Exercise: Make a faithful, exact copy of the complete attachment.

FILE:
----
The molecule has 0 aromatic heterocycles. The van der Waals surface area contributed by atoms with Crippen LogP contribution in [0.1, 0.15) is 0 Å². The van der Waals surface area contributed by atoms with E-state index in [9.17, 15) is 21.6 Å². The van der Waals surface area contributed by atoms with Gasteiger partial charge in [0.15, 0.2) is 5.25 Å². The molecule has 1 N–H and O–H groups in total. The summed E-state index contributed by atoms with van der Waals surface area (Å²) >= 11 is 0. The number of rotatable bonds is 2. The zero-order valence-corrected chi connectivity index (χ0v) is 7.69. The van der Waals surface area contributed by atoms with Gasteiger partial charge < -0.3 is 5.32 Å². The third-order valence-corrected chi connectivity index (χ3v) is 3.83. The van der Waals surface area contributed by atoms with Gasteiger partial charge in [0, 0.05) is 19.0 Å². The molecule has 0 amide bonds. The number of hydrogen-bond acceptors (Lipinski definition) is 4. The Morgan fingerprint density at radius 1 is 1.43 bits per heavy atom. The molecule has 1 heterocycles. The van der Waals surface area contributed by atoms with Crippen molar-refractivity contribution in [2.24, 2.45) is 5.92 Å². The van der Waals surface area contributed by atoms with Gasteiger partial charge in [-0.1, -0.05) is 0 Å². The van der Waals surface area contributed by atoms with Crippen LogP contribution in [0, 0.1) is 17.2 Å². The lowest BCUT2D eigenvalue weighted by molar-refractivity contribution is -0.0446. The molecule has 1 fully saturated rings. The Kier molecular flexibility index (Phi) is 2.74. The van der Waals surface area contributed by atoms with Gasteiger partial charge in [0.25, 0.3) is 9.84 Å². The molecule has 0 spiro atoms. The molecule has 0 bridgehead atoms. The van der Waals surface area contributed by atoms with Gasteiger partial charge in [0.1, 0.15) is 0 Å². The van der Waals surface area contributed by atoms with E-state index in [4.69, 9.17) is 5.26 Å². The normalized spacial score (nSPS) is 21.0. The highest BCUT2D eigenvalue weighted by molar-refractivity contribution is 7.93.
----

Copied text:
The molecule has 0 aromatic heterocycles. The van der Waals surface area contributed by atoms with Crippen LogP contribution in [0.1, 0.15) is 0 Å². The van der Waals surface area contributed by atoms with E-state index in [9.17, 15) is 21.6 Å². The van der Waals surface area contributed by atoms with Gasteiger partial charge in [0.15, 0.2) is 5.25 Å². The molecule has 1 N–H and O–H groups in total. The summed E-state index contributed by atoms with van der Waals surface area (Å²) >= 11 is 0. The number of rotatable bonds is 2. The zero-order valence-corrected chi connectivity index (χ0v) is 7.69. The van der Waals surface area contributed by atoms with Gasteiger partial charge < -0.3 is 5.32 Å². The third-order valence-corrected chi connectivity index (χ3v) is 3.83. The van der Waals surface area contributed by atoms with Gasteiger partial charge in [0, 0.05) is 19.0 Å². The molecule has 0 amide bonds. The number of hydrogen-bond acceptors (Lipinski definition) is 4. The Morgan fingerprint density at radius 1 is 1.43 bits per heavy atom. The molecule has 1 heterocycles. The van der Waals surface area contributed by atoms with Crippen molar-refractivity contribution in [2.24, 2.45) is 5.92 Å². The van der Waals surface area contributed by atoms with Gasteiger partial charge in [-0.1, -0.05) is 0 Å². The van der Waals surface area contributed by atoms with Crippen LogP contribution in [0, 0.1) is 17.2 Å². The lowest BCUT2D eigenvalue weighted by molar-refractivity contribution is -0.0446. The molecule has 1 fully saturated rings. The Kier molecular flexibility index (Phi) is 2.74. The van der Waals surface area contributed by atoms with Gasteiger partial charge in [0.25, 0.3) is 9.84 Å². The molecule has 0 spiro atoms. The molecule has 0 bridgehead atoms. The van der Waals surface area contributed by atoms with Gasteiger partial charge in [0.1, 0.15) is 0 Å². The van der Waals surface area contributed by atoms with E-state index in [4.69, 9.17) is 5.26 Å². The normalized spacial score (nSPS) is 21.0. The highest BCUT2D eigenvalue weighted by molar-refractivity contribution is 7.93.